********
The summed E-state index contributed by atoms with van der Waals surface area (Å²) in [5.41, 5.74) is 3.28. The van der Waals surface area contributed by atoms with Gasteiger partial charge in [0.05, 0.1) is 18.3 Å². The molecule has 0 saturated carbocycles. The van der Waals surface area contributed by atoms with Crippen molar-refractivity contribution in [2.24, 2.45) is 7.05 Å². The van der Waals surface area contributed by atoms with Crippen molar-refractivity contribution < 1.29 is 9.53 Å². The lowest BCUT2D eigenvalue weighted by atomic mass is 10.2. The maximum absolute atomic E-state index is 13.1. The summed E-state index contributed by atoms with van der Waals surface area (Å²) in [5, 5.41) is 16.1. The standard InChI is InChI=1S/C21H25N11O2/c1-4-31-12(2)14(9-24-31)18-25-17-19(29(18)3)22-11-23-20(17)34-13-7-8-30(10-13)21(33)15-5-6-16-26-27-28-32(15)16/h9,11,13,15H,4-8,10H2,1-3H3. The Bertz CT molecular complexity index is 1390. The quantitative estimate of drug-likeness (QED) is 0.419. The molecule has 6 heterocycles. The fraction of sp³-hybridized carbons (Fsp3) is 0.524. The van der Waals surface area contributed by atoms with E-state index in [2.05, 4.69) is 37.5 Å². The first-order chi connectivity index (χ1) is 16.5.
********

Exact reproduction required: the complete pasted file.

The summed E-state index contributed by atoms with van der Waals surface area (Å²) in [5.41, 5.74) is 3.28. The van der Waals surface area contributed by atoms with Gasteiger partial charge in [0.05, 0.1) is 18.3 Å². The molecule has 0 saturated carbocycles. The van der Waals surface area contributed by atoms with Crippen molar-refractivity contribution in [2.24, 2.45) is 7.05 Å². The van der Waals surface area contributed by atoms with Crippen molar-refractivity contribution < 1.29 is 9.53 Å². The lowest BCUT2D eigenvalue weighted by atomic mass is 10.2. The maximum absolute atomic E-state index is 13.1. The summed E-state index contributed by atoms with van der Waals surface area (Å²) in [5, 5.41) is 16.1. The standard InChI is InChI=1S/C21H25N11O2/c1-4-31-12(2)14(9-24-31)18-25-17-19(29(18)3)22-11-23-20(17)34-13-7-8-30(10-13)21(33)15-5-6-16-26-27-28-32(15)16/h9,11,13,15H,4-8,10H2,1-3H3. The Bertz CT molecular complexity index is 1390. The quantitative estimate of drug-likeness (QED) is 0.419. The molecule has 6 heterocycles. The fraction of sp³-hybridized carbons (Fsp3) is 0.524. The van der Waals surface area contributed by atoms with E-state index in [2.05, 4.69) is 37.5 Å². The first-order chi connectivity index (χ1) is 16.5.